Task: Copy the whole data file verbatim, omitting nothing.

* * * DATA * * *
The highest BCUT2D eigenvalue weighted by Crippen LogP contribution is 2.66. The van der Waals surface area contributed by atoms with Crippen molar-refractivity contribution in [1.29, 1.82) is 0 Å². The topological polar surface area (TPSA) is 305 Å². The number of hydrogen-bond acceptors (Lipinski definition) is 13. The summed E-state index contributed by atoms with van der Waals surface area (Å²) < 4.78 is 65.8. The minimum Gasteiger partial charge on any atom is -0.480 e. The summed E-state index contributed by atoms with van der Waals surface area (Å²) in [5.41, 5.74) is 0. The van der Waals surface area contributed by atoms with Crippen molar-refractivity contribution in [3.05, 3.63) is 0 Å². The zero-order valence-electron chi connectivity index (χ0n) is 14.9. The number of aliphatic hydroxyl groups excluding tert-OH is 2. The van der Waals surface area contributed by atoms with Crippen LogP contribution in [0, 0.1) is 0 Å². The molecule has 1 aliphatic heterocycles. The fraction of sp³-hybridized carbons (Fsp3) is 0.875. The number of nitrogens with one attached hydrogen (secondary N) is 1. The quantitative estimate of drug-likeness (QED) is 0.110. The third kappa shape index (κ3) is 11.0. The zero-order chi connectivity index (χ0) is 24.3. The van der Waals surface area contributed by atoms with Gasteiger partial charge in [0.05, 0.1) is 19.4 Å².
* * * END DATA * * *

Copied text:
The highest BCUT2D eigenvalue weighted by Crippen LogP contribution is 2.66. The van der Waals surface area contributed by atoms with Crippen molar-refractivity contribution in [1.29, 1.82) is 0 Å². The topological polar surface area (TPSA) is 305 Å². The number of hydrogen-bond acceptors (Lipinski definition) is 13. The summed E-state index contributed by atoms with van der Waals surface area (Å²) < 4.78 is 65.8. The minimum Gasteiger partial charge on any atom is -0.480 e. The summed E-state index contributed by atoms with van der Waals surface area (Å²) in [5.41, 5.74) is 0. The van der Waals surface area contributed by atoms with Crippen molar-refractivity contribution in [3.05, 3.63) is 0 Å². The zero-order valence-electron chi connectivity index (χ0n) is 14.9. The number of aliphatic hydroxyl groups excluding tert-OH is 2. The van der Waals surface area contributed by atoms with Crippen LogP contribution in [0, 0.1) is 0 Å². The molecule has 1 aliphatic heterocycles. The fraction of sp³-hybridized carbons (Fsp3) is 0.875. The number of nitrogens with one attached hydrogen (secondary N) is 1. The quantitative estimate of drug-likeness (QED) is 0.110. The third kappa shape index (κ3) is 11.0. The zero-order chi connectivity index (χ0) is 24.3. The van der Waals surface area contributed by atoms with Gasteiger partial charge in [0.05, 0.1) is 19.4 Å².